Last week Wednesday, notebook in hand, I traversed a narrow corridor between two opposing factions on the state Capitol grounds.
Occupying the center section were several hundred people rallying to demand "No new taxes!" Surrounding them, separated by yellow caution tape, was a much larger group of unionists and others urging legislators to "Do your job!" and pass a state budget. As slogans were shouted and insults lobbed across the divide, two things occurred to me.
The first: This is it. This is politics at street level. The second: I hate everything about this.
The speakers all spewed cheap demagoguery. "Wisconsin is a tax hell," claimed conservative blogger Owen Robinson, a smart guy playing dumb for the crowd. He accused state Democrats of "dumping out money like it's candy."
Applause from the interior. Shouts of "liar!" from the flanks.
Radio host Vicki McKenna also pitched lines to her audience like chunks of red meat. "We're the eighth highest tax state in the country and the Democrats want to make us No. 1," she shouted into the microphone. "This is a battle between people who can't afford to pay any more and people who don't care."
Those in the center cheered while those on the sides chanted "Bullshit!"
The anti-tax side pegged Gov. Jim Doyle and the Democrats as being engaged in a nefarious plot to tax people out of their homes, for no reason whatsoever except that they could. One of their signs declared, "Doyle lied, jobs died."
Oh really? What jobs? And they left solely because Doyle raised taxes? What about the tens of thousands of Wisconsin jobs that have been lost as corporations here have shifted operations to places like Mexico and China, where they can pay people pennies per hour and ravage the environment? Are taxes - not corporate greed - to blame for this too?
Several speakers urged Republican lawmakers to block a budget indefinitely. No mention was made that this would lead to higher taxes for everyone in attendance - everyone, that is, except the organizers, who live out of state. (The rally was called by Americans for Prosperity, a Washington, D.C.-based conservative group funded by millionaires.)
The pass-the-budget side also behaved deplorably, trying to drown out the rally's speakers with honking car horns, megaphones and shouts. I cringed to see a sign that said "Quit sticking it in our L ASS ee," which, besides being juvenile and vulgar, misspells the name of - take your pick - state Sen. Alan Lasee or state Rep. Frank Lasee.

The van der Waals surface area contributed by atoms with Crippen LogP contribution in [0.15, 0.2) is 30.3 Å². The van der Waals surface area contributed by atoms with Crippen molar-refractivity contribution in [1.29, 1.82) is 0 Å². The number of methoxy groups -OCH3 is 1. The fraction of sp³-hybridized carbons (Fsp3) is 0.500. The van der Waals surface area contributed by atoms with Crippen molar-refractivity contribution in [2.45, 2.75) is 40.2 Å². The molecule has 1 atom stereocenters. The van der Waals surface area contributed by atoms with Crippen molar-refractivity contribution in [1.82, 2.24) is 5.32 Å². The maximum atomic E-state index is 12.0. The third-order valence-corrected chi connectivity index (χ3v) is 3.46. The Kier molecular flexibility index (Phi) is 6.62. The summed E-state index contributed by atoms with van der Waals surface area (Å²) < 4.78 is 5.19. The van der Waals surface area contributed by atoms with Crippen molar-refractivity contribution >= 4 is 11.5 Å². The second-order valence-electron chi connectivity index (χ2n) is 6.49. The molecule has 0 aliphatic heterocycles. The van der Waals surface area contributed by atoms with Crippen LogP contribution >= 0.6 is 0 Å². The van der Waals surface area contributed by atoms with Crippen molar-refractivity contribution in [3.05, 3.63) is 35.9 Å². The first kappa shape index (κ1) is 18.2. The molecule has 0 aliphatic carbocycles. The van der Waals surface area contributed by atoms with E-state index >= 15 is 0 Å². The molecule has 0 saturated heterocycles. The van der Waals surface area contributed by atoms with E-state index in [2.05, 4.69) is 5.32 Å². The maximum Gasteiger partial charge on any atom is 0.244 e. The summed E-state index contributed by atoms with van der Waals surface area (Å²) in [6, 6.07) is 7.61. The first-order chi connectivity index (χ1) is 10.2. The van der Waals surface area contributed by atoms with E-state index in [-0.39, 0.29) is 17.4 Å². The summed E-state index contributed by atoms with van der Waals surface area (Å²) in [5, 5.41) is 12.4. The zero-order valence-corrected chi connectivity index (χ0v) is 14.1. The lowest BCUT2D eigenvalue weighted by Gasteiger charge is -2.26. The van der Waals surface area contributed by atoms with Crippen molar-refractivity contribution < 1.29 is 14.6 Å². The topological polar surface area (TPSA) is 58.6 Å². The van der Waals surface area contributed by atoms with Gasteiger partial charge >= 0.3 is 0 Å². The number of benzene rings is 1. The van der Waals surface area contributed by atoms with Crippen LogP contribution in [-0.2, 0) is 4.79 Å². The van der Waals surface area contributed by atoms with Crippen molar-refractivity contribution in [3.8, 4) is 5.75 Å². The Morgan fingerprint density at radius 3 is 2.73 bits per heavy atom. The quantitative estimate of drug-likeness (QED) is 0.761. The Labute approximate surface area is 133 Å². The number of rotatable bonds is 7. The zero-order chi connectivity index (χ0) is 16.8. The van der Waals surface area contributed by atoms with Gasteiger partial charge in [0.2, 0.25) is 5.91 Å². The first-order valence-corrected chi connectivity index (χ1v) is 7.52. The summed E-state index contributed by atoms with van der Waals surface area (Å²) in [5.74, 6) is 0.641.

Worse still were the signs seeking to exploit people's fear of crime: "Help protect me from a sexual predator, pass the budget," and "Parole violators will no longer be revoked." Yeah, that will happen. And then the Republicans will pin medals on them.
Despite all the harsh rhetoric and recriminations, the two sides were not that far apart, and within a couple of days a budget deal was reached. The Republicans gave a little and Doyle and the Democrats, true to form, gave a lot.
Doyle got slightly improved health-care access, while a Democratic plan to greatly expand coverage while lowering businesses' costs died on the vine. The guv also tossed in the towel on taxing Republicans' favorite businesses, oil companies. The GOP even managed to beat back a tax hike on hospitals that was backed by the Wisconsin Hospital Association because it would boost federal funding.
After nearly four months, Wisconsin's budget impasse has ended, with less of a bang than a whimper. But the toxins it's released into the body politic will linger for some time.
As with many other issues, well-meaning people on both sides were recruited by groups with agendas that have nothing to do with good government. Worse, they have been encouraged to see those on the "other side" as not just wrong but wicked.
The unionists who attended last week's rally were attacked from the stage as "special interests" who were protesting on the public's dime. As McKenna put it, "We're paying to be here, and we're paying for them to be here, too. That's messed up."
Bob Allen, a spokesman for AFSCME Wisconsin, notes that the union workers who were present - some from as far away as Superior - used vacation time to attend. "They have no idea what they're talking about," he says of speakers who claimed otherwise. "They seem to think that just because you're a public employee you should be strapped to your desk or chained to your work station."
The milking of resentments meant to turn one group against another has become a main goal of modern political discourse. In fact, the working people on either side of that yellow tape last week had more that should unite than divide them.
Passing a fiscally responsible budget that no one is completely happy with is in everyone's interest. Making sure our schools, state agencies and local governments are funded ought to be common goals, not sources of division.
We lose sight in such controversies - as in our wretched process of picking a president - that we are, on some level, all in this together.
Surely, there are things we can agree on. For instance, that the Legislature should not be able to drag out the budget process for months, creating chaos for local governments and school districts trying to perform their own budgeting duties responsibly.
We should make sure this never happens again.
Fortunately, this is easily accomplished, by implementing an oft-proposed good-government reform that has overwhelming public support: Bar members of the Legislature from receiving campaign contributions from the time the budget is introduced until the time it is passed.
This will limit the ability of special interests - including public employees, if your definition of this term includes them - to taint the process. And, rest assured, the next state budget will pass in record time.